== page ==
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Backup Software

Altaro VM Backup Review Part 1

The world of backup solutions protecting today’s virtual environments is a crowed one filled with many different solutions on the market.  However, great features, functionality, and capabilities can help a backup vendor stand out among competitors.

Altaro is a company that was founded in 2009.  They began developing their own backup solution, protecting both Hyper-V and VMware vSphere.  Their flagship product, Altaro VM Backup, is receiving widespread adoption among many businesses across various industries.  In Part 1 of this review of Altaro VM Backup, we will take a look at the product as a whole, requirements, installation, as well as setting up the backup location for your backups.    

Installing Altaro VM Backup

In this section, we will take a look at the installation process.  First though, what about the prerequisites?  What type of server and hardware specifications are required to get an Altaro VM Backup server up and running?


Altaro VM Backup can be installed on the following versions of Windows Server:

  • Windows Server 2008 R2
  • Windows Hyper-V Server 2008 R2 (core installation)
  • Windows Server 2012
  • Windows Hyper-V Server 2012 (core installation)
  • Windows Server 2012 R2
  • Windows Hyper-V Server 2012 R2 (core installation)
  • Windows Server 2016
  • Windows Server 2016 (desktop experience)
  • Windows Hyper-V Server 2016
  • Windows Server 2019
  • Windows Hyper-V Server 2019

It supports backing up workloads found running in both Hyper-V and VMware vSphere.  Which versions of those hypervisors are supported for backup?


  • Windows Server 2008 R2
  • Windows Hyper-V Server 2008 R2 (core installation)
  • Windows Server 2012
  • Windows Hyper-V Server 2012 (core installation)
  • Windows Server 2012 R2
  • Windows Hyper-V Server 2012 R2 (core installation)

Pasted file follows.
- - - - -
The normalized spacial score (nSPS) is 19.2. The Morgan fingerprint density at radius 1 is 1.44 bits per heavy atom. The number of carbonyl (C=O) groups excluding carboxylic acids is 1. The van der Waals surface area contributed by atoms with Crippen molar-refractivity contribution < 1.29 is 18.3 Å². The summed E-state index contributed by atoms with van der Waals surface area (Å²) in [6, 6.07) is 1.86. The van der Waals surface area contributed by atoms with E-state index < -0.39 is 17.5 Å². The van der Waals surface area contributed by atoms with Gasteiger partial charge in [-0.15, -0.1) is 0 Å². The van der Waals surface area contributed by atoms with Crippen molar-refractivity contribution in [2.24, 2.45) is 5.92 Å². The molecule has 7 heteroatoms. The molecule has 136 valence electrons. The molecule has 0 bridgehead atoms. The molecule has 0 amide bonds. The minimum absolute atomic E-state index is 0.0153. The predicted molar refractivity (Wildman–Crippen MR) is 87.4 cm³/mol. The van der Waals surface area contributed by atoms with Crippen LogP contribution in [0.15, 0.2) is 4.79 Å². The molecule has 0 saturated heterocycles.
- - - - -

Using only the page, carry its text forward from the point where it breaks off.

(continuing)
• Windows Server 2016
  • Windows Server 2016 (desktop experience)
  • Windows Hyper-V Server 2016 (core installation)
  • Windows Server 2019
  • Windows Hyper-V Server 2019 (core installation)

Also, a note regarding Storage Spaces Direct.  At this time, Altaro does not support backing up Hyper-V VMs running in S2D clusters.

VMware vSphere

  • vSphere: 5.0 / 5.1 / 5.5 / 6.0 / 6.5 / 6.7
  • vCenter: 5.0 / 5.1 / 5.5 / 6.0 / 6.5 / 6.7
  • ESXi: 5.0 / 5.1 / 5.5 / 6.0 / 6.5 / 6.7

The Installation Process

The installation of Altaro VM Backup is an easy process that involves simply downloading a Windows installer and running this on your “soon-to-be” Altaro server.  The installation file is very small when compared to other solutions out there. 

One item to note.  You do need a Windows Server to run your Altaro installation as there is no Linux appliance or other solution available for deploying.  Other than the need to have a Windows Server available, the installation is smooth and easy. 

Download the Altaro VM Backup installation file

Once downloaded, you can see the installation file, which at the time of this writing, is around 214 MB.

Looking at the properties of the Altaro VM Backup installation file

The installation process is basically a “next, next finish” process that is intuitive and easy to complete.  After running the installer and only a couple of minutes of installation time, Altaro VM Backup will be fully installed.  Click Finish to close out the installation process.  By default, the Launch Management Console is selected which will allow launching the management console immediately after the installation finishes.

Installation finishes and ready to launch the Altaro management console

Now that Altaro VM Backup is installed, let’s launch the management console and begin configuring the solution to for backing up a virtual environment.

Add Hosts to Altaro VM Backup

You will first be asked if you are connecting to a local instance of Altaro VM Backup or if there is a remote machine running Altaro you would like to manage with the management console. 

Launching the console and connecting to your Altaro VM Backup instance

After selecting the Altaro server you would like to manage, the Quick Setup process will begin which contains three steps

  1. Add Hyper-V / VMware Host
  2. Choose Where to Store Backups
  3. Take First Backup

It is a nice touch with a backup solution to see this type of “hand holding” right out of the gate so you can make sure you haven’t missed important points of configuration.  If you accidentally close out of the Quick Setup wizard, you will see the link for it at the top of the management console right by the Dashboard link.